According to preliminary sigma estimates, global total economic losses from natural catastrophes and man-made disasters in the first half of 2017 were $44 billion. That was well below the first half annual average of $120 billion of the last 10 years in economic losses and significantly lower than the same period a year ago. Of the total losses in the first half 2017, $23 billion were covered by insurance. A series of severe thunderstorms in the US caused some of the largest losses in the first half of 2017. Globally, around 4,400 people lost their lives or went missing in disaster events, compared with 4,800 in the first six months of 2016.
Out of the $44 billion total global economic losses, natural catastrophes alone accounted for $41 billion in the first half of 2017, compared with $110 billion in H1 2016, while the remaining $3 billion came from man-made disasters. Global insured losses from natural catastrophes fell to $20 billion from $30 billion the year before, while insured losses from man-made disasters were $3 billion, down from $6 billion. The number of victims of disaster events was around 4,400. That is low relative to recent years, but the toll may rise once estimates on the number of victims of Europe’s severe June heat waves are included.
Biggest losses from thunderstorms in the US – most of them covered by insurance
Severe convective storms (thunderstorms) in the U.S. resulted in the largest losses in the first six months of this year. Four separate severe weather events from February to May each caused insured losses of more than S1 billion. The most intense and costly event was a four-day long storm in May with heavy damage to property inflicted by hail in Colorado and strong winds in other parts of southern and central states. The economic losses of this storm alone were $2.2 billion, with insured losses of $1.9 billion.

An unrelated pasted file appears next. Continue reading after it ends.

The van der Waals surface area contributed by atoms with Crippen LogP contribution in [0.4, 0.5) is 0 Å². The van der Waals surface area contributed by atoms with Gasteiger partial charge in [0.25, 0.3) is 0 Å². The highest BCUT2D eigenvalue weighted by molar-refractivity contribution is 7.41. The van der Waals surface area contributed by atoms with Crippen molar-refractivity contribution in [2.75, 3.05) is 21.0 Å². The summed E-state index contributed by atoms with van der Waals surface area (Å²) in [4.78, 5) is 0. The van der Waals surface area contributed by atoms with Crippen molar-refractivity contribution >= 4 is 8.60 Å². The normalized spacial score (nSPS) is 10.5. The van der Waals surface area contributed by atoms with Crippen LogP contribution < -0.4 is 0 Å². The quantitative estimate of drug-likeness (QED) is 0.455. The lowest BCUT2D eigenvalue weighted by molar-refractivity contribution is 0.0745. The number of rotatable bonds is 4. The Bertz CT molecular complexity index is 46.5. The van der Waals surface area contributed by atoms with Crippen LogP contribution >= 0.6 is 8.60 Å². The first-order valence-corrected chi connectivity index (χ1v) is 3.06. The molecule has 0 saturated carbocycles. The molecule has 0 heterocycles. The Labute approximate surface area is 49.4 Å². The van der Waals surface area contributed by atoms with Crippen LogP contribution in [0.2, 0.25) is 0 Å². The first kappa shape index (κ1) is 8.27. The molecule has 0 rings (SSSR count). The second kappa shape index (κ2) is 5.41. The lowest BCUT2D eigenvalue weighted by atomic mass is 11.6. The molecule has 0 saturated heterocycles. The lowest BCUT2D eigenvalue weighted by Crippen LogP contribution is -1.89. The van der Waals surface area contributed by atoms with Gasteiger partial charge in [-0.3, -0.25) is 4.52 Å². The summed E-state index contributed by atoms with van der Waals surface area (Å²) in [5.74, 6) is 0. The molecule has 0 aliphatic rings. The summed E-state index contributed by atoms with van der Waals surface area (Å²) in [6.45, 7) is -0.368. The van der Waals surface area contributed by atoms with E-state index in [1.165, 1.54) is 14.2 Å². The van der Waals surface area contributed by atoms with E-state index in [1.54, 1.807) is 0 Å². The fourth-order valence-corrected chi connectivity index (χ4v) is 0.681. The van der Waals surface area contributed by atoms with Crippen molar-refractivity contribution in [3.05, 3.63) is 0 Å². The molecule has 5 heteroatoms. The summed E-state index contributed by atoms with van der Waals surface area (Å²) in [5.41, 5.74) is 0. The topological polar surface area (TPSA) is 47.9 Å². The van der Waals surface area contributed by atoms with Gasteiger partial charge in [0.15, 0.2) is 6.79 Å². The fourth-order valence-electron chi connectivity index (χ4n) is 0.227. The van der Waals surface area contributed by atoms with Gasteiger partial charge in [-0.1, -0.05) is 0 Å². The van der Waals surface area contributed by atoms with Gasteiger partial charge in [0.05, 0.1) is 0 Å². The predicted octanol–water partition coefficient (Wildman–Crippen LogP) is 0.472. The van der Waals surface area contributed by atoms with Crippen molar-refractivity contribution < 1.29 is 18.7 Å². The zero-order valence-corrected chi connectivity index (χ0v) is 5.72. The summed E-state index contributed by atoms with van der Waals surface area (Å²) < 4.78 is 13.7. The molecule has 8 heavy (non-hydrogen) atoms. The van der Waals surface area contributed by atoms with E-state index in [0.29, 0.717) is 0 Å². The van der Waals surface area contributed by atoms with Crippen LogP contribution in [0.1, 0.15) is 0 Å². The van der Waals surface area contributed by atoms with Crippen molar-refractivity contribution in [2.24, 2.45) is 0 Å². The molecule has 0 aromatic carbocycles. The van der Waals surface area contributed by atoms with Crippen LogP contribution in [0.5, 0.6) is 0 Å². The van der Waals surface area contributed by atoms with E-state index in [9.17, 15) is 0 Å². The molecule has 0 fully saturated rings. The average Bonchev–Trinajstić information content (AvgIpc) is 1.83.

A high number of smaller storms and other weather events (like floods) in the US in the first six months of 2017 led to insured losses of around $16 billion out of the overall $23 billion in insured losses. “Fortunately, in the US, most households and businesses are insured against wind risk so they are financially protected when severe storms strike,” said Swiss Re’s Chief Economist Kurt Karl.
A year of weather extremes
The largest and most costly insurance event outside of the US was Cyclone Debbie, a category 4 tropical cyclone that hit the northeastern coast of Australia in late March. Wind gusts of up to 263 km/h and widespread flooding in central and southeast Queensland and northeast New South Wales during the following days led to insured losses of $1.3 billion.
Other large events included floods in Peru, and severe frost damage in late spring in the southeastern part of the US and in Europe. At the beginning of the year, there was also a cold spell throughout Europe that claimed dozens of hypothermia victims. This was followed by a summer of heat waves and record temperatures in several European locations, making 2017 so far a year of weather extremes. High temperatures and dry weather have continued through the northern hemisphere’s summer season, igniting wildfires in many parts of the world.
Source: Swiss Re
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